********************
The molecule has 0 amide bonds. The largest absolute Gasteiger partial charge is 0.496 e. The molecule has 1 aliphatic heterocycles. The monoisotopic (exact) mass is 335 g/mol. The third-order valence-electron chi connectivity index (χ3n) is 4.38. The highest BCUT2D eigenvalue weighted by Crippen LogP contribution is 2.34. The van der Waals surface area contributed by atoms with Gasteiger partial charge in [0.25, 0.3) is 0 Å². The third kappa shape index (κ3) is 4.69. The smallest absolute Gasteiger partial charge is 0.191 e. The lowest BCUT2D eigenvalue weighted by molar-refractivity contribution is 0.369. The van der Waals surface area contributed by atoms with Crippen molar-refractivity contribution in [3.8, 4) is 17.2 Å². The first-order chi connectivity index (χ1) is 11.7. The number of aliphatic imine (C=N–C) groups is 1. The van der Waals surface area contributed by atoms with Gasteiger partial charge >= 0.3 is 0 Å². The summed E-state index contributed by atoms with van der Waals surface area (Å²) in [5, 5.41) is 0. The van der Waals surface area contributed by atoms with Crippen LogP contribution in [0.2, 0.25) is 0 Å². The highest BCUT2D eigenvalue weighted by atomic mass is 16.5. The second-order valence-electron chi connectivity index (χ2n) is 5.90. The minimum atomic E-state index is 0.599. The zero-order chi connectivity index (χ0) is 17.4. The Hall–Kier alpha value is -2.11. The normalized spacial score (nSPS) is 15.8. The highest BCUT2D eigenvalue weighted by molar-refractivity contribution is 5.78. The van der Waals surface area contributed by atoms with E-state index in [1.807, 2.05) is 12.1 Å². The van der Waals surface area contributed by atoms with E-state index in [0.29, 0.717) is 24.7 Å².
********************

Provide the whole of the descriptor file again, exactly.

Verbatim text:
The molecule has 0 amide bonds. The largest absolute Gasteiger partial charge is 0.496 e. The molecule has 1 aliphatic heterocycles. The monoisotopic (exact) mass is 335 g/mol. The third-order valence-electron chi connectivity index (χ3n) is 4.38. The highest BCUT2D eigenvalue weighted by Crippen LogP contribution is 2.34. The van der Waals surface area contributed by atoms with Gasteiger partial charge in [0.25, 0.3) is 0 Å². The third kappa shape index (κ3) is 4.69. The smallest absolute Gasteiger partial charge is 0.191 e. The lowest BCUT2D eigenvalue weighted by molar-refractivity contribution is 0.369. The van der Waals surface area contributed by atoms with Crippen molar-refractivity contribution in [3.8, 4) is 17.2 Å². The first-order chi connectivity index (χ1) is 11.7. The number of aliphatic imine (C=N–C) groups is 1. The van der Waals surface area contributed by atoms with Gasteiger partial charge >= 0.3 is 0 Å². The summed E-state index contributed by atoms with van der Waals surface area (Å²) in [5, 5.41) is 0. The van der Waals surface area contributed by atoms with Crippen LogP contribution in [0.2, 0.25) is 0 Å². The highest BCUT2D eigenvalue weighted by atomic mass is 16.5. The second-order valence-electron chi connectivity index (χ2n) is 5.90. The minimum atomic E-state index is 0.599. The zero-order chi connectivity index (χ0) is 17.4. The Hall–Kier alpha value is -2.11. The normalized spacial score (nSPS) is 15.8. The highest BCUT2D eigenvalue weighted by molar-refractivity contribution is 5.78. The van der Waals surface area contributed by atoms with E-state index in [1.807, 2.05) is 12.1 Å². The van der Waals surface area contributed by atoms with E-state index in [0.29, 0.717) is 24.7 Å².